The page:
Not only known for its wily predation techniques (re: possessing a spine that grows its own glowing fleshy mass, which the fish wiggles about to lure in other predatory sea creatures that it will ultimately devour), the angler fish’s mating habits are rather unique. When scientists first discovered the angler, for instance, they noticed that almost all of those observed were female…and that these specimens had what appeared to be some sort of parasitic growth attached to their lower parts. Turns out that those “parasites” were actually just greatly reduced male angler fish, whose puny size means that the male angler fish’s sole objective in life is to find and mate with a female. Once they do find a female partner, male anglers quickly bite into the female’s skin and thus fuse them together–so much so that all that is discernible of the male angler fish are two globular growths on the female’s skin: its gonads. From this point on, the male’s life literally depends on its female host, as they share a circulatory system. And, well, just about everything else. When the female is ready to mate, the male pays his dues by providing her with sperm on the spot so that she might impregnate herself

Image credits: strangest_wildlife

#23 The Aye-Aye Is A Lemur, A Strepsirrhine Primate Native To Madagascar That Combines Rodent-Like Teeth And A Special Thin Middle Finger To Fill The Same Ecological Niche As A Woodpecker

It is the world's largest nocturnal primate, and is characterized by its unusual method of finding food; it taps on trees to find grubs, then gnaws holes in the wood using its forward slanting incisors to create a small hole in which it inserts its narrow middle finger to pull the grubs out. This foraging method is called percussive foraging. The only other animal species known to find food in this way is the striped possum. From an ecological point of view the aye-aye fills the niche of a woodpecker, as it is capable of penetrating wood to extract the invertebrates within

Image credits: strangest_wildlife

#24 Mexican Salamander(Axolotls) Or A Mexican Walking Fish, Is A Neotenic Salamander, Closely Related To The Tiger Salamander

Although the axolotl is colloquially known as a "walking fish", it is not a fish, but an amphibian. Axolotls are unusual among amphibians in that they reach adulthood without undergoing metamorphosis. Instead of developing lungs and taking to land, the adults remain aquatic and gilled. As of 2010, wild axolotls were near extinction due to urbanization in Mexico City and consequent water pollution. They are currently listed by CITES as an endangered species and by IUCN as critically endangered in the wild, with a decreasing population. Axolotls are used extensively in scientific research due to their ability to regenerate limbs. Axolotls were also sold as food in Mexican markets and were a staple in the Aztec diet.

Image credits: strangest_wildlife

#25 Cute Or Strange?

The bat-eared fox is a species of fox found on the African savanna, named for its large ears, which are used for thermoregulation. Fossil records show this canid to first appear during the middle Pleistocene, about 800,000 years ago

Image credits: strangest_wildlife

#26 The Atlantic Wolffish Is Also Known As The Seawolf, Atlantic Catfish, Ocean Catfish, Devil Fish, Wolf Eel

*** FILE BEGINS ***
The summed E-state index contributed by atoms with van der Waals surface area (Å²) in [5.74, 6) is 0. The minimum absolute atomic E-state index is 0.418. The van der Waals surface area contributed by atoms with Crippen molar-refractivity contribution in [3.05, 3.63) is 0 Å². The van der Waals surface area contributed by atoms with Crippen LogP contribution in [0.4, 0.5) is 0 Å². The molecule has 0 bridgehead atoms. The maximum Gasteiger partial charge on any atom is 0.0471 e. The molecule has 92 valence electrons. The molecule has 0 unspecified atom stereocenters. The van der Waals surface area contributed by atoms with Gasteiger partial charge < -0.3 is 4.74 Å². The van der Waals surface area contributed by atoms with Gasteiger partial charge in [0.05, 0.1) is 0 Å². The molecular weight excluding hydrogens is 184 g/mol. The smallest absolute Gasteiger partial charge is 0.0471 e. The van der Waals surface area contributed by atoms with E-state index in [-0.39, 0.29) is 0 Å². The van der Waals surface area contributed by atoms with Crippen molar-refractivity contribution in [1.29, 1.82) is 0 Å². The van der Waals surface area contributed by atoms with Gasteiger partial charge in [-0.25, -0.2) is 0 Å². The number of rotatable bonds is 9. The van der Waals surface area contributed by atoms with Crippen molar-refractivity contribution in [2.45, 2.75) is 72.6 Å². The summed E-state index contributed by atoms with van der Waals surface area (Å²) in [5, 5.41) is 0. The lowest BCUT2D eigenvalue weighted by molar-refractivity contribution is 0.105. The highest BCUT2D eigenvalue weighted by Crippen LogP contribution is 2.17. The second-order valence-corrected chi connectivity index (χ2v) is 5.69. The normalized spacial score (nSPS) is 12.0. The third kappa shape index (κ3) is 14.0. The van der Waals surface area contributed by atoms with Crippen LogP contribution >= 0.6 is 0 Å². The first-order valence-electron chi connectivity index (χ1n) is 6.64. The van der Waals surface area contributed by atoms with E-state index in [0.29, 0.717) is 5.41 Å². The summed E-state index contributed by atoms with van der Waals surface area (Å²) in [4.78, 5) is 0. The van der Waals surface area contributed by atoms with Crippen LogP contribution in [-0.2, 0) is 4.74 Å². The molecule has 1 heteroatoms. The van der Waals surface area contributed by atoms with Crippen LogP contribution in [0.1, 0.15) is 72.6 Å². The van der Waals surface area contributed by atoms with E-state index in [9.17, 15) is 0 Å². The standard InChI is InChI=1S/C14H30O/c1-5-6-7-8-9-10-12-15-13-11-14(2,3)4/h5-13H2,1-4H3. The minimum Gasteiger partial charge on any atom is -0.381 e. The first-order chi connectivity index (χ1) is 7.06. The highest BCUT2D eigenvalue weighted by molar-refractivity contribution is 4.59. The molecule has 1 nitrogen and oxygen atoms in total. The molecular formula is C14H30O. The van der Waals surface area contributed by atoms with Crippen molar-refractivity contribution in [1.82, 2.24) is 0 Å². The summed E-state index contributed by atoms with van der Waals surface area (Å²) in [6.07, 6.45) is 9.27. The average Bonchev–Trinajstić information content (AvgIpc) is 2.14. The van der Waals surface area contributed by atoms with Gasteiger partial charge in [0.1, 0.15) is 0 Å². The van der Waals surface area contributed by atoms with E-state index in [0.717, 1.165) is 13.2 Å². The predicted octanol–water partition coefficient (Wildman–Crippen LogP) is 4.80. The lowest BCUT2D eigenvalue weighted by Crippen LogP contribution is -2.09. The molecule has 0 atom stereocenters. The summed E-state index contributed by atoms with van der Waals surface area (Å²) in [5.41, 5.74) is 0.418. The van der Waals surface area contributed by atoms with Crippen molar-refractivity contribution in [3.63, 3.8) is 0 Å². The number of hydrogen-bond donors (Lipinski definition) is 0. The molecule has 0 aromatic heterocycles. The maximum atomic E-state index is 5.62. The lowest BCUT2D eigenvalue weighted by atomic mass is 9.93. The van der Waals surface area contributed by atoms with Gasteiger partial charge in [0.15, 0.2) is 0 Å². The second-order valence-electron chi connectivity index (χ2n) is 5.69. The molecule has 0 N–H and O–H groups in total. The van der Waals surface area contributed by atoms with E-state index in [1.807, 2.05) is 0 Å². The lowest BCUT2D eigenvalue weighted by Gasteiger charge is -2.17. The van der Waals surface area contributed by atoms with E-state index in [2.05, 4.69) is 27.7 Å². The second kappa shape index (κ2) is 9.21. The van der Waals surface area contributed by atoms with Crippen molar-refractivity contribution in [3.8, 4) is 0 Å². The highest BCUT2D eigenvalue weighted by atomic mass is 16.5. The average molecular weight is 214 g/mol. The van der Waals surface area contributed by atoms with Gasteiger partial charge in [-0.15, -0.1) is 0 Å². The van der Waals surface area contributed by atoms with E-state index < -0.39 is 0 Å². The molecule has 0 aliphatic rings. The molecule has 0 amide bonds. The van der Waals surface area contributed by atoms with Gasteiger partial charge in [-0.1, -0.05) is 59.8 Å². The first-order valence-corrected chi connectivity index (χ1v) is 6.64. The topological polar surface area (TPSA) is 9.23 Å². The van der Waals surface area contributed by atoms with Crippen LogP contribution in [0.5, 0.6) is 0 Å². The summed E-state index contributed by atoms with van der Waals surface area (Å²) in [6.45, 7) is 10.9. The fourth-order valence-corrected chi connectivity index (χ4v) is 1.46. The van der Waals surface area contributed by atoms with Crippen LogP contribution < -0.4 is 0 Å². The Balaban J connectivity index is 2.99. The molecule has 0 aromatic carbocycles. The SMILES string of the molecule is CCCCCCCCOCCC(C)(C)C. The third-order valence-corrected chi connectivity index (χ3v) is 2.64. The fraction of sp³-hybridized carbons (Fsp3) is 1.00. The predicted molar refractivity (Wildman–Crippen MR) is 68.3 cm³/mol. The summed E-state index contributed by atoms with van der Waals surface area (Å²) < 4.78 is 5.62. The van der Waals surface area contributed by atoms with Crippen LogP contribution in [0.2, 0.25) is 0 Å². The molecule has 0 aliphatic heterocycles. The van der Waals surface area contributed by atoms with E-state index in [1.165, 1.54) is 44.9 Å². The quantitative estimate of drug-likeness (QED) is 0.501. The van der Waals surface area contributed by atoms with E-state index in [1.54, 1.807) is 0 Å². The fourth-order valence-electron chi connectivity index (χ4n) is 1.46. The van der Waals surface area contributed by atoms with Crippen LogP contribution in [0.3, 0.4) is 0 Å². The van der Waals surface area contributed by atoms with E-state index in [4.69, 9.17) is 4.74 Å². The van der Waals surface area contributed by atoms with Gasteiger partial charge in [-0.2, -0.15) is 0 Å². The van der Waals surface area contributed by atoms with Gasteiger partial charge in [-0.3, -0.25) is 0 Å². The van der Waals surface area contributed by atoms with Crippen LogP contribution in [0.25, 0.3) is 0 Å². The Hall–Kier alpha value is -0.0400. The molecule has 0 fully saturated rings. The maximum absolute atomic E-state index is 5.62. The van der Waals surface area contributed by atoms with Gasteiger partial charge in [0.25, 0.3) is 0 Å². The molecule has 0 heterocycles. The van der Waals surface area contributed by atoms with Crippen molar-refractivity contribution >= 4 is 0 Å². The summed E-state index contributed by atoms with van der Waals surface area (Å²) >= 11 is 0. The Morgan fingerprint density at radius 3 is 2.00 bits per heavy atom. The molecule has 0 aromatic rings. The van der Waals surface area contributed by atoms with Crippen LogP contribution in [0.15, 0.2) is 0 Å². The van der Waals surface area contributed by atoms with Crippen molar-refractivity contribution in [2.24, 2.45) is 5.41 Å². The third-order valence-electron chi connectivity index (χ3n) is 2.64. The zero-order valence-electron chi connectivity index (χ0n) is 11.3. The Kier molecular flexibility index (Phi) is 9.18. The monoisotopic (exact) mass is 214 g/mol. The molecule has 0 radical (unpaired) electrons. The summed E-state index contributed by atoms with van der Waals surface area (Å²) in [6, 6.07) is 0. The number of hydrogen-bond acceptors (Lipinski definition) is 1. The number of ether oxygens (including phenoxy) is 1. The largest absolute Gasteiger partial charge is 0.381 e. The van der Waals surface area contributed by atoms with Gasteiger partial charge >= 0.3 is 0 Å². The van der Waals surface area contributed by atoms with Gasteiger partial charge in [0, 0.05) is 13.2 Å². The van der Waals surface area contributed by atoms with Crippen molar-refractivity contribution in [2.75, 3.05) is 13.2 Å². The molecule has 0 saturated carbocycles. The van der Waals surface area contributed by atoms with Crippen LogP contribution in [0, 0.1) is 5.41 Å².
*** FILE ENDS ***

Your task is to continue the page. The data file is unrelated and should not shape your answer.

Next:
Numbers of the Atlantic wolffish are diminishing rapidly thought to be due to overfishing, they live in cold waters and have a natural antifreeze in their blood

Image credits: strangest_wildlife

#27 The Venezuelan Poodle Moth

Very little is known about this moth but it is a possible new species of moth discovered in 2009 by Dr. Arthur Anker of Bishkek, Kyrgyzstan, in the Gran Sabana region of Venezuela. It bears similarities to the Muslin Moth, but most likely belongs to the lepidopteran genus Artace

Image credits: strangest_wildlife

#28 The Tufted Deer Is A Small Species Of Deer Characterized By A Prominent Tuft Of Black Hair On Its Forehead And Fang-Like Canines For The Males

It is a close relative of the muntjac, living somewhat further north over a wide area of central China northeastern Myanmar and have been recently seen in Afghanistan after it last appearance 60 years ago. Although suffering from overhunting and habitat loss, this deer is not considered to be endangered. It is restricted to forested mountain habitat up to 4500 m above sea level, making study difficult

Image credits: strangest_wildlife

#29 The Thorny Dragon Or Thorny Devil Is An Australian Lizard, Also Known As The Mountain Devil, The Thorny Lizard, Or The Moloch

This is the sole species of genus Moloch. The thorny devil grows up to 20 cm (8.0 in) in length, and it can live for up to 20 years. Most of these lizards are coloured in camouflaging shades of desert browns and tans. These colours change from pale colours during warm weather and to darker colours during cold weather. These animals are covered entirely with conical spines that are mostly uncalcified

Image credits: strangest_wildlife

#30 Flower Mantises Are Those Species Of Praying Mantis That Mimic Flowers

Their coloration is an example of aggressive mimicry, a form of camouflage in which a predator's colours and patterns lure prey. Most species of flower mantis are in the family Hymenopodidae. Their behaviour varies, but typically involves climbing a plant until they reach a suitable flower, and then staying still until a prey insect comes within range. Many of these mantises have deimatic displays to startle or put off potential predators

Image credits: strangest_wildlife